Seventy-eight metabolites were identified in the mung bean root extracts. Based on their functional groups, those metabolites consisted of sugars (38%), fatty acids (15%), sugar alcohols and alcohols (10%), organic acids (10%), amino acids and their derivatives (4%) and other compounds including phenols, sterols, aldehydes and ketones (23%) (Fig 1).

Fig 1: Metabolite compositions in mung bean roots in different treatments. Rs= Plants infected by R. solani, RsTv= Plants infected by R. solani and treated with T. virens, Tv= Plants treated with T. virens and C= Control without R. solani and T. virens.



Sugar compositions in mung bean infected by R. solani (Rs) were comparable to those in infected plants and T. virens treatment (RsTv) and control plants (C). Sugar production is carbon source and energy in plant primary metabolism besides as signaling in hormonal coordination pathways (Rojas et al., 2014). Sugar is also one of the key compounds in abiotic stress adaptation mechanisms (Yadav and Hemantaranjan, 2017). Fatty acids and organic acids in infected and T. virens treatment (RsTv) were higher than those in control plants (C). Aldehydes, ketones, amino acids and other miscellaneous compounds were higher in mung bean treated with T. virens (Tv). Fatty acids and lipids are essential for cells, as energy for metabolic process and signals for both intracellular and extracellular to trigger immunity (Walley et al., 2013, Lim et al., 2017). Amino acids are crucial for growth, development, stress responses and the immune system of plants (Kadotani et al., 2016).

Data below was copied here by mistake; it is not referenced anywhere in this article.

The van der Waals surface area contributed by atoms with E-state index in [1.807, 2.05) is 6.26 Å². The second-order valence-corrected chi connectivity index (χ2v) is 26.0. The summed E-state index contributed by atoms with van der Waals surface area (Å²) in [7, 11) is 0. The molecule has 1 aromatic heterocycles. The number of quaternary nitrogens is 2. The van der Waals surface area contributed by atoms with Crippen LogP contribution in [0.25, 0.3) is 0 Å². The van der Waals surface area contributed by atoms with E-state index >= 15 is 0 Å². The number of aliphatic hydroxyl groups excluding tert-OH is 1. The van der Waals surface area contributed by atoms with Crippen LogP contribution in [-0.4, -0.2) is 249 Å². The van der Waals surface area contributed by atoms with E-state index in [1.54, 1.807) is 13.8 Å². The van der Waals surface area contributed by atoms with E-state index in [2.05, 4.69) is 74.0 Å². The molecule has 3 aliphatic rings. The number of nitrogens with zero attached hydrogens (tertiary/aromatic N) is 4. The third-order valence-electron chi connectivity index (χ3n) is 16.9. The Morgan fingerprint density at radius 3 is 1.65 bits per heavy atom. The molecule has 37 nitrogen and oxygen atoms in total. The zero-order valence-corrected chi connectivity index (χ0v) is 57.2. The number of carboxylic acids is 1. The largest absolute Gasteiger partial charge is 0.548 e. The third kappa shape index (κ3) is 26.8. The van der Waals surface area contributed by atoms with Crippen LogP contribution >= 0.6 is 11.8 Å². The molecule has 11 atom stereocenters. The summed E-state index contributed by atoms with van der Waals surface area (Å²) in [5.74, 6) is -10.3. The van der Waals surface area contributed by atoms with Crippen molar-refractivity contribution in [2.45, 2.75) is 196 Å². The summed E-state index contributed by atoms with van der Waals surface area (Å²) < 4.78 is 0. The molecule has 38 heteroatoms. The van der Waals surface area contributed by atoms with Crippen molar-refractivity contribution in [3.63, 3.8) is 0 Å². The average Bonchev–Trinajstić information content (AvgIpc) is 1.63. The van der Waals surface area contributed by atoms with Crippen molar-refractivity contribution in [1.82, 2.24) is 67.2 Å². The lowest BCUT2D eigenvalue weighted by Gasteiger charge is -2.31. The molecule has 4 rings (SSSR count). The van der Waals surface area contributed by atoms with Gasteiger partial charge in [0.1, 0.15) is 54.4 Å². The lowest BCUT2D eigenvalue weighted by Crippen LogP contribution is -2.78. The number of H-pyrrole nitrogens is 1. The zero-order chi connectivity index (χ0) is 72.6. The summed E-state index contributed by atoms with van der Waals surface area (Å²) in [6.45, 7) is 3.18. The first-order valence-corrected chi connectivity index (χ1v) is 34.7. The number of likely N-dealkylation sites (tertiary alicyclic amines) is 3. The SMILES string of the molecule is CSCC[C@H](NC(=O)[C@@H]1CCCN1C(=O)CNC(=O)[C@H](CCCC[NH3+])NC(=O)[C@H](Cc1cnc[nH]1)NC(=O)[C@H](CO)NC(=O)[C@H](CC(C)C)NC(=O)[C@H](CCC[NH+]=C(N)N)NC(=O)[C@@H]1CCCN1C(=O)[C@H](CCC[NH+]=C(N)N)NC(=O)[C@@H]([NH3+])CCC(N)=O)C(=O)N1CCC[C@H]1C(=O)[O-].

Metabolic profiles and changes of metabolites during plant-pathogen-Trichoderma interaction

A heatmap cluster analysis representing metabolic profiles of mung bean roots grouped the treatments into two main clusters (Fig 2). Pathogen infection and Trichoderma treatment (RsTv) was grouped into different cluster with other treatments (Rs, Tv and C). The presence of the pathogen in combination with the antagonistic fungi (three-way interaction) induced higher relative plant metabolite expression than that in two-way interactions (plant-pathogen or plant-Trichoderma).